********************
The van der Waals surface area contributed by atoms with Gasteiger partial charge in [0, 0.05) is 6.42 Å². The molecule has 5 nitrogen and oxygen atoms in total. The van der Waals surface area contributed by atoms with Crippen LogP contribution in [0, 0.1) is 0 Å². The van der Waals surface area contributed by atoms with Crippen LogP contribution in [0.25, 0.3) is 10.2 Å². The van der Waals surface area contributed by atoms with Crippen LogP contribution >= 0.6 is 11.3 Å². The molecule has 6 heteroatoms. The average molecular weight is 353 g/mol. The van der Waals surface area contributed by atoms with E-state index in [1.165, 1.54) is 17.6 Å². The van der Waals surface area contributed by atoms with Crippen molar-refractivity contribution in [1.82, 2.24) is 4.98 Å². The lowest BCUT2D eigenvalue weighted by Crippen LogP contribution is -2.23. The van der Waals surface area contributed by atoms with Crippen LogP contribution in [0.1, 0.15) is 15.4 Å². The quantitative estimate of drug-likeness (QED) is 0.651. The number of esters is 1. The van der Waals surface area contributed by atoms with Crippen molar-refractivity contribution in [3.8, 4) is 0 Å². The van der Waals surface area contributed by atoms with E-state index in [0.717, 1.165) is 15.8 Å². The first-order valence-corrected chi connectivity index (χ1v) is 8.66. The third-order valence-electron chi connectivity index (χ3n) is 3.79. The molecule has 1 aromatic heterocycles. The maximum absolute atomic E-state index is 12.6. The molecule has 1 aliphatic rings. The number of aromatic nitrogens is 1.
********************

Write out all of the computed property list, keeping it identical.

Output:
The van der Waals surface area contributed by atoms with Gasteiger partial charge in [0, 0.05) is 6.42 Å². The molecule has 5 nitrogen and oxygen atoms in total. The van der Waals surface area contributed by atoms with Crippen LogP contribution in [0, 0.1) is 0 Å². The van der Waals surface area contributed by atoms with Crippen LogP contribution in [0.25, 0.3) is 10.2 Å². The van der Waals surface area contributed by atoms with Crippen LogP contribution >= 0.6 is 11.3 Å². The molecule has 6 heteroatoms. The average molecular weight is 353 g/mol. The van der Waals surface area contributed by atoms with E-state index in [1.165, 1.54) is 17.6 Å². The van der Waals surface area contributed by atoms with Crippen molar-refractivity contribution in [1.82, 2.24) is 4.98 Å². The lowest BCUT2D eigenvalue weighted by Crippen LogP contribution is -2.23. The van der Waals surface area contributed by atoms with Crippen LogP contribution in [0.1, 0.15) is 15.4 Å². The quantitative estimate of drug-likeness (QED) is 0.651. The number of esters is 1. The van der Waals surface area contributed by atoms with Crippen molar-refractivity contribution in [3.8, 4) is 0 Å². The van der Waals surface area contributed by atoms with E-state index in [0.717, 1.165) is 15.8 Å². The first-order valence-corrected chi connectivity index (χ1v) is 8.66. The third-order valence-electron chi connectivity index (χ3n) is 3.79. The molecule has 1 aromatic heterocycles. The maximum absolute atomic E-state index is 12.6. The molecule has 1 aliphatic rings. The number of aromatic nitrogens is 1.